Being an effective human rights activist takes more than a commitment to equality and justice. Passion is important, but activism is hard work and requires great organizational and leadership skills. Because real change is often slow to materialize, activism also requires a lot of patience. To sustain their work, activists need an action plan. Here’s how to develop one:
Define your goals
Defining your goals as an activist is an essential first step. Many new activists dive headfirst into various human rights activities (petitions, protests, etc) but they don’t have concrete goals. Strategic planning looks differently based on your group’s size and what area of human rights you’re working in. Meetings should involve at least the group’s leaders. Aim for SMART goals, a strategy (most likely) created by George T. Doran, a business consultant. SMART stands for “specific,” “measurable,” “attainable,” “relevant/realistic,” and “time-oriented.”
Using this framework, you can develop two types of goals: human rights and organizational development goals. Human rights goals encompass the things you want your group to accomplish, such as talking to 100 people about the issue and have them sign a petition. Organizational development goals involve strengthening your group and its ability to meet your goals, i.e. recruit 20 new members in the next year.
Choose the right action
Once you have your goals, it’s time to come up with the actions that allow you to meet them. What specific activities fit with your group’s size and what you hope to accomplish? Let’s consider the goal of talking to 100 people about an issue. For your group, let’s say that issue is about how many kids go hungry during summer when school is out. You could hold a bake sale or another event that revolves around food. This draws people in and makes them a good audience for information about hunger. It’s also a good opportunity to raise money for food banks, summer lunch programs, or other organizations that align with your mission. When considering an action, factor in things like cost, practicality, and accessibility. You want as many community members as possible to feel welcome.
“Stakeholders” is a term usually associated with business, but it applies to human rights, too. It refers to any individual or group that has an interest in or a potential influence on the issue or action you’re considering. That includes those who are most impacted by the human rights issue or action. In our hunger example, stakeholders include the kids who miss lunch during the summer; their parents; schools that provide lunches during the summer; businesses that donate food; food banks, and more. Stakeholders are always specific to your group’s human rights issue and your location; there’s no universal stakeholder you can stick into your action plan. As you work through your plan, you might identify more stakeholders. Analyze where they fit into the puzzle and how they play a role in your action plan.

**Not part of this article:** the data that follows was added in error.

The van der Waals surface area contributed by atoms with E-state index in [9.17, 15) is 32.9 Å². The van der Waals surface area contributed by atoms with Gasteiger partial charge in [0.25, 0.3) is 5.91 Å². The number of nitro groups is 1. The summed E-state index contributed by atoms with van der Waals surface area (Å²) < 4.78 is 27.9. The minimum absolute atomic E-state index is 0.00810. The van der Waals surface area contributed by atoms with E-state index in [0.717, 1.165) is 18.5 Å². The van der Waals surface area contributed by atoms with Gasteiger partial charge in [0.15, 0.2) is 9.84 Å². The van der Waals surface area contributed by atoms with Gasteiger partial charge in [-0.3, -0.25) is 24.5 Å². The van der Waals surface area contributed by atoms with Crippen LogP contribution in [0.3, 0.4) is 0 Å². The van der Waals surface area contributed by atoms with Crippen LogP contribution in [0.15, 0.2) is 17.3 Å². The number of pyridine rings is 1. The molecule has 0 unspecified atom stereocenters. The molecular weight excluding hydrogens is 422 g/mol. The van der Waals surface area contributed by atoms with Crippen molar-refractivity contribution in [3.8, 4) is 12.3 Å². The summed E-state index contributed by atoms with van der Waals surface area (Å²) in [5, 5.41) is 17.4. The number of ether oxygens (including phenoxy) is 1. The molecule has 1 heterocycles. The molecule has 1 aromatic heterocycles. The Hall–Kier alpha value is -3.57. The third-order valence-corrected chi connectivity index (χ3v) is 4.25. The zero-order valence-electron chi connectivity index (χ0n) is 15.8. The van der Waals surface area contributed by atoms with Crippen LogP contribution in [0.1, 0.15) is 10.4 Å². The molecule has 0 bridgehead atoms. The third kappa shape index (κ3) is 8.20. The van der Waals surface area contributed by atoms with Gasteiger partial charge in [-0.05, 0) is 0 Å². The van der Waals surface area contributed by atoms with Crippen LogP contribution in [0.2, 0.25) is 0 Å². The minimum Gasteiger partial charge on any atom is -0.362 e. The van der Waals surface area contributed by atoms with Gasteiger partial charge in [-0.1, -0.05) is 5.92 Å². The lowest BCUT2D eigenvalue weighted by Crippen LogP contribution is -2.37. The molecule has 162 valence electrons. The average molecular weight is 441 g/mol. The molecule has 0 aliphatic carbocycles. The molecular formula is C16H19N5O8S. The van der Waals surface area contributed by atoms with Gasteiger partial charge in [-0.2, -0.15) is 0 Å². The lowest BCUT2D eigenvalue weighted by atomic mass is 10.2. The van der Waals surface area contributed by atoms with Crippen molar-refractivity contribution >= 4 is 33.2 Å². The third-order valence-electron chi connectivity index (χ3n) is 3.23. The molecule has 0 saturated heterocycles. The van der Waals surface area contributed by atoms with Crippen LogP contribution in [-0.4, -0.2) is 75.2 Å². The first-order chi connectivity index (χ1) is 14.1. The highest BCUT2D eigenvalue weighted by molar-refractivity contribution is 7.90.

Assess the risks
There will always be challenges, so every action plan needs to consider what could go wrong. If you’re holding a protest, counter-protesters might start making people uncomfortable or scared, even violence may erupt. There are many much more severe risks when engaging in activism depending on the country or region you live in. You can learn more about the risks human rights defenders are facing in an online course. Make sure you have a clear understanding of the risks associated with your action before you start going public.
Follow through and evaluate the action
You’ve developed your action plan and strategy. It’s time to follow through. Your group should distribute duties according to schedules and skills, so everyone is participating in a way that ensures the best chance of success. After each action, gather with your group to evaluate how it went. This part of an action plan should never be neglected. It’s the only way to know if your plan is working. Answer questions such as:
- What went well?
- What challenges were there?
- Did everyone feel prepared for the action or do we need to improve training?
- What can we improve on for next time?
- Did we make any new connections?
- Did we recruit any new members?
- What was the biggest thing we learned?
Evaluation means learning from experiences. Everyone involved in the action should participate, so the group can hear from a variety of perspectives on what went well and what didn’t go so well. Someone should take detailed notes, so the information gathered can be used in planning the next action. This flexibility and a willingness to learn are very important for human rights action plans. Situations can change quickly and for a plan to be effective, it needs to be able to change, too.
Take the online course on human rights defenders where you will develop your own action plan during the course.